What happens when an iceberg collides with a titanic fashion ego? It shows up on the Chanel runway at the Grand Palais in the heart of Paris, where it garners applause from a packed-to- the-rafters audience. A blurry sketch of a wan white bear, drawn by Mr. Lagerfeld himself, decorates the invitation, but any polar-size tears you may be shedding over the demise of these glorious creatures are soon replaced by a combination of incredulity and rage when you become privy to the latest fashion gossip: Chanel had to ship this 265-ton glacier in from Sweden and, because of French laws about importing water, has to transport its meting carcass back to Scandinavia, resulting in the biggest carbon footprint ever rendered for a twelve-minute runway show.
The emphasis, no surprise, is on fur, as in furry wide pants, furry maxi coats, furry shorts, and many pairs of high furry boots hugging that persistent winter-fashion incongruity, the bare leg. Frigid fumes are pouring over the front row (for once I’m glad I’m not sitting there) and the melting water forces the models to slosh around on the runway. The whole thing is so dopey and over-the-top that you can’t help but be slack-jawed, if appalled, at the spectacle. (At least some of the garments are made from what Karl calls “fantasy fur,” provoking a major debate after the show about which garments are real fur and which are fake.)
Call the paramedics! Perform the Heimlich maneuver! I’m gagging on an overdose of beige, choking like a cat with a hairball, only this time the hair is camel hair. The squeaky-clean ladies on the runway at Chloé sport dos bouncy enough for a high-def TV shampoo commercial, and they are wearing every color as long as it’s tan, configured as polo coats, turtlenecks, wide-legged trousers, and, arguably my least favorite fashion item, a satin blouse with a pussycat bow, like Lily Tomlin wore in Nine to Five before she started hanging out with Dolly and Jane.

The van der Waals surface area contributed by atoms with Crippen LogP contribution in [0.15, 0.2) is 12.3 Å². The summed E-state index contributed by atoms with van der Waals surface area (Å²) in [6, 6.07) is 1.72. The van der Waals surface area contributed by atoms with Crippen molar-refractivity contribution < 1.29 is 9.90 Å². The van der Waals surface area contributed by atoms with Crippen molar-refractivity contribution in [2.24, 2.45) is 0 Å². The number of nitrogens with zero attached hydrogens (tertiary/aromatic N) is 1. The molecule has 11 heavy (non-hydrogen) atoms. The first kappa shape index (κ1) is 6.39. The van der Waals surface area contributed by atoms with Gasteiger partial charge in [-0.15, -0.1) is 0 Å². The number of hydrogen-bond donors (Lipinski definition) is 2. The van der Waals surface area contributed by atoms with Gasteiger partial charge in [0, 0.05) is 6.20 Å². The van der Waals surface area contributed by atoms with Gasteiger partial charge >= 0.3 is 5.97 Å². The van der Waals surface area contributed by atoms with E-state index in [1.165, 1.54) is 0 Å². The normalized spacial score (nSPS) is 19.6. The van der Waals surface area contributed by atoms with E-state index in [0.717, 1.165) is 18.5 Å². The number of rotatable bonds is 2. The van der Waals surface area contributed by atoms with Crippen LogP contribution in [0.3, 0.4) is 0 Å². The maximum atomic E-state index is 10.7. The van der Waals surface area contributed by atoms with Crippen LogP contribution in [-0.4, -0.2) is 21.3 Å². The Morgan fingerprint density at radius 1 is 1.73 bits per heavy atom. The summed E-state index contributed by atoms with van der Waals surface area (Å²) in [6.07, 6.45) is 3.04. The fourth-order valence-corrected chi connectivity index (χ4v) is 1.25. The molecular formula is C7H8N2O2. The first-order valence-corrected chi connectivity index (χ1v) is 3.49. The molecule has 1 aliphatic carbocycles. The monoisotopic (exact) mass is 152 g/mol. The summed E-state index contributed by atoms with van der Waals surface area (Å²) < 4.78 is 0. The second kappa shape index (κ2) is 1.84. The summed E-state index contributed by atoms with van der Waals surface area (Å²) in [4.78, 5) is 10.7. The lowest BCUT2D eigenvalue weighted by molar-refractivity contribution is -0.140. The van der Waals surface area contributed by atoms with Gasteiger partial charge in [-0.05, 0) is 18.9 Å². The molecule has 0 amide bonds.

If it wasn’t for all the racism and sexism, it sure would have been fun to live in the fifties! At least Marc Jacobs seems to think so. At his show for Louis Vuitton, which takes place under a clear plastic bubble encasing a square adjacent to the Louvre and brings to mind the similarly afflicted town in Steven King’s Under the Dome, virtually every model is dressed in stunning mid-calf-length frocks with full skirts. Sometimes these are topped by a little coat (if you’re really old, you might remember that this garment used to in fact be called a topper); sometimes they have low square necks with bodacious boobies hanging out. It’s a one-note samba but a compelling one, especially since the belles poitrines are provided, at least in part, by a gaggle of veteran models, including Laetitia Casta and Elle Macpherson. “Look at all those old girls!” I overhear an attendee exclaim in wonder. “I feel like I’m at a Victoria’s Secret show.”